Blue and red dyes mix to patch a hole in plastic Image via Nathan Bajandas/Beckman Institute/University of Illinois

If living organisms didn't have the ability to heal, they would not get very far. Just imagine, every time you got a cut or scrape, it stayed with you forever and never healed. It wouldn't be a very promising world to live in, would it?. Chances are, you would quickly get an infection and that would be the end of you. This is, in essence, the problem that we are faced with when we are dealing with non-living objects. We trust cars and trucks to carry us down the road at lethal speeds, and every time they get a scratch or bump, we need to make a special trip to the mechanics or the body shop to get them fixed. But times are changing...

Previously, scientists developed a plastic that could heal when one applied heat. As amazing as this is, it isn't really "self-healing," as someone needs to apply the heat and be there throughout the process. However, a plastic that was described in Science contains a truly self-healing system. It can fix holes that are over 3 centimeters (1 inch) and preserve much of the plastics original strength in the process.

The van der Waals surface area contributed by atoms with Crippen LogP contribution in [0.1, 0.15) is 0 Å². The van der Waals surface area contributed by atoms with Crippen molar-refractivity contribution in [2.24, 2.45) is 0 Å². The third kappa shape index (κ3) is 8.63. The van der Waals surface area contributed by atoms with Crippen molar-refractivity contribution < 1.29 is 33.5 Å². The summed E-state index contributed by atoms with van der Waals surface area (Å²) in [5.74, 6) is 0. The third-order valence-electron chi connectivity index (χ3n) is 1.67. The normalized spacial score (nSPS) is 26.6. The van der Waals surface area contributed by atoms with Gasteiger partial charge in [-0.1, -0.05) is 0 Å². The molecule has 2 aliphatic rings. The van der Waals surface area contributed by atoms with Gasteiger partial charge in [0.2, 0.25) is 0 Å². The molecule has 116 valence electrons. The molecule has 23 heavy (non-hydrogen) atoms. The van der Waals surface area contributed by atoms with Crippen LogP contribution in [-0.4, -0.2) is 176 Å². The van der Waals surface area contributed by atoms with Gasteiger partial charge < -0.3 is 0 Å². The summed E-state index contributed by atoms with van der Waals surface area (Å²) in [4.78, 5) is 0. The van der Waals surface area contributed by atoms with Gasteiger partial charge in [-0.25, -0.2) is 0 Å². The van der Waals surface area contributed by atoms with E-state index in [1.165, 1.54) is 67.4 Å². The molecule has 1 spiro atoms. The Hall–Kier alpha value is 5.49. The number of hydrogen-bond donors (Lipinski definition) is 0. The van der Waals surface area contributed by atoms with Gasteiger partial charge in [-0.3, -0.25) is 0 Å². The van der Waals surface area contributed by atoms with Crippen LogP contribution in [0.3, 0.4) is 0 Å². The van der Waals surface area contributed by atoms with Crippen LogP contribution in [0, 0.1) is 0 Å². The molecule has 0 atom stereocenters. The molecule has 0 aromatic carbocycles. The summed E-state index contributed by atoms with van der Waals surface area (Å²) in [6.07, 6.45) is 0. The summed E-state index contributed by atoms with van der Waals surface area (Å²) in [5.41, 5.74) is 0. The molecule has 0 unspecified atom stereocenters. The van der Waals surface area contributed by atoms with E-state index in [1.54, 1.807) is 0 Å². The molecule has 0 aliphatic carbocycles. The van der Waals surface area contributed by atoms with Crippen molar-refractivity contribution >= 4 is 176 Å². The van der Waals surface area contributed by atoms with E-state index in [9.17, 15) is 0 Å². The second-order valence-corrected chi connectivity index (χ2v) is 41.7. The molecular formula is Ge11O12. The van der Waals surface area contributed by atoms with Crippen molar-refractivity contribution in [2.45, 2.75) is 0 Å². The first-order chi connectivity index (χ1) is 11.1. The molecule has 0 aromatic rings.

This plastic was made possible by creating extremely narrow "veins" in the plastic and then filling them with one of two different liquids, or monomers.

The process begins when the plastic breaks, cracks, or gets shot (for some unknown reason). When this happens, "veins" break open and the liquids within them mix. This creates two different chemical reactions. During the initial stage, the mixture turns into a gel. Next, it hardens, effectively covering the break. Learn more in the video below:


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